A perspective from Oregon’s mid-Willamette Valley

Coming back to Sunrise Park: Here’s why

Written July 21st, 2018 by Hasso Hering

Sunrise Park’s renovation remains a work in progress. It looked like this on Thursday.

Albany’s Sunrise Park is interesting for at least two reasons. First, it’s being renovated specifically to help the surrounding neighborhood, one of Albany’s poorest. And second, the process of getting it done illustrates the insanity of state and federal rules on “wetlands.”

The renovation is nearing completion, but it’s taking a bit longer than expected. In March the city awarded a $259,500 contract for the construction work involved. That job appears essentially done, and parks maintenance has been installing the playground equipment. The parks department expects delivery of a shelter in August. Landscaping and irrigation won’t be finished till the end of summer, when cooler weather should help new plants survive.

“However,” Parks and Recreation Director Ed Hodney told me when I asked, “we will open the new playground and the rest of the park to public use with a ‘sneak peek’ during a National Night Out event on Aug. 7.” Then, he says, a formal dedication will be held after school starts in the fall.

Albany is spending about $239,000 in federal antipoverty grant money toward the park renovation, for which planning started in 2013. What got my attention early on was that roughly half of the 3.16 acres of this city park was found to qualify as “wetlands.”

This caused delays while the city had to obtain a “wetland removal and fill permit.” And the city had to spend $38,000 out of the project budget to buy mitigation credits in a Eugene “wetlands bank.” This for a fully developed city park that had no connection with fisheries, navigation, water sports or the environment — the things that protection of real wetlands is supposed to enhance.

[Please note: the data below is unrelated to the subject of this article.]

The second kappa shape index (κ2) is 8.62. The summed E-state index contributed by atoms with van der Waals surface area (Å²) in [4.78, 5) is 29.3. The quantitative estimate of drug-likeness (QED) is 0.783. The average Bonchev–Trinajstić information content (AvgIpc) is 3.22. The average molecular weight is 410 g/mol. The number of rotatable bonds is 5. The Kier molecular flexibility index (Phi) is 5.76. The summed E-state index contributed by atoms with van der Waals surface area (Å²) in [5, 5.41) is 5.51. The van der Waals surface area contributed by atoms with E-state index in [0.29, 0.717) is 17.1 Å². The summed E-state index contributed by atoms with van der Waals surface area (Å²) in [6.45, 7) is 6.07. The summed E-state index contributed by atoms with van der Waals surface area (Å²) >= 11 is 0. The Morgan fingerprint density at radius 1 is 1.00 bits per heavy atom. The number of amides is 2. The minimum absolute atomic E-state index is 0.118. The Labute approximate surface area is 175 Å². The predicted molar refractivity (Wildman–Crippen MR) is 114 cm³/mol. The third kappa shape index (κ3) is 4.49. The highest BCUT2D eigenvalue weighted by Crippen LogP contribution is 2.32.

By the time kids play on the new playground, and families gather under the new shelter after parking in the new 15-space lot, the benefits of this improved park to the Sunrise neighborhood should be obvious. And maybe nobody will remember that our wetlands rules forced the city to waste an albeit small portion of this project’s expense. (hh)

A shelter will be installed over the orange concrete toward the left side of this frame.

9 responses to “Coming back to Sunrise Park: Here’s why”

  1. Kim Sass says:

    The Albany General Hospital Foundation had to also buy wetland credits when the Evergreeny Hospice House was built six years ago. The facility is just west of the park. The money for the credits, and the entire project, was donated from generous donations.

  2. Avid Reader says:

    Hasso, you are a classic Republican in some ways with the overlay of libertarianism.
    Wetlands are good for the environment and all sorts of little creatures such as frogs, for instance. Wetlands are good for the atmosphere and the groundwater and your grandchildren’s future.

    If we had no rules or laws, man would ruin everything just for profit and greed.

  3. Richard Vannice says:

    The entire wetlands thing is a farce. Among the many things used to classify “wetlands” is soil type. How can one move from a parcel that has the designated type of soil to another parcel with a different soil type and say it is “Wetlands”.
    I know of one parcel that has been filled with what was excavated for the N Albany sewer project. When they city came in to do their wetlands survey the expected meandering line designating wetlands reaches this parcel then runs in a straight line.
    Another parcel has been designated “WETLANDS IN PERPITUITY” which sounds like it can not be changed. Read the last line of one section of this document an it says, “UNLESS CHANGED BY THE CITY COUNCIL”

  4. William Ayers says:

    Hasso, Thanks for keeping us so well informed. You are truly a great asset to the community.

  5. Sandi Foster says:

    Being an Anti Poverty project, I suspect the shelter will be “free”, unlike any of the other rental shelters in Albany?…

  6. J. Jacobson says:

    “When we long for life without difficulties, remind us that oaks grow strong in contrary winds and diamonds are made under pressure.”
    Peter Marshall

  7. Dominique Amar says:

    I am a frequenter of Sunrise Park as I have lived in this area of town for the past six years. I understand the thinking that wetlands are just areas that contain water, but this park every fall-early spring floods over with large pools (where the parking lot is now) where you can find ducks and in the early spring tadpoles. While it may not look like a wetland habitat in the summer it does contain habitat for multiple species through out the year. I am excited for the new park and hope that my community will feel safe to come to the park.


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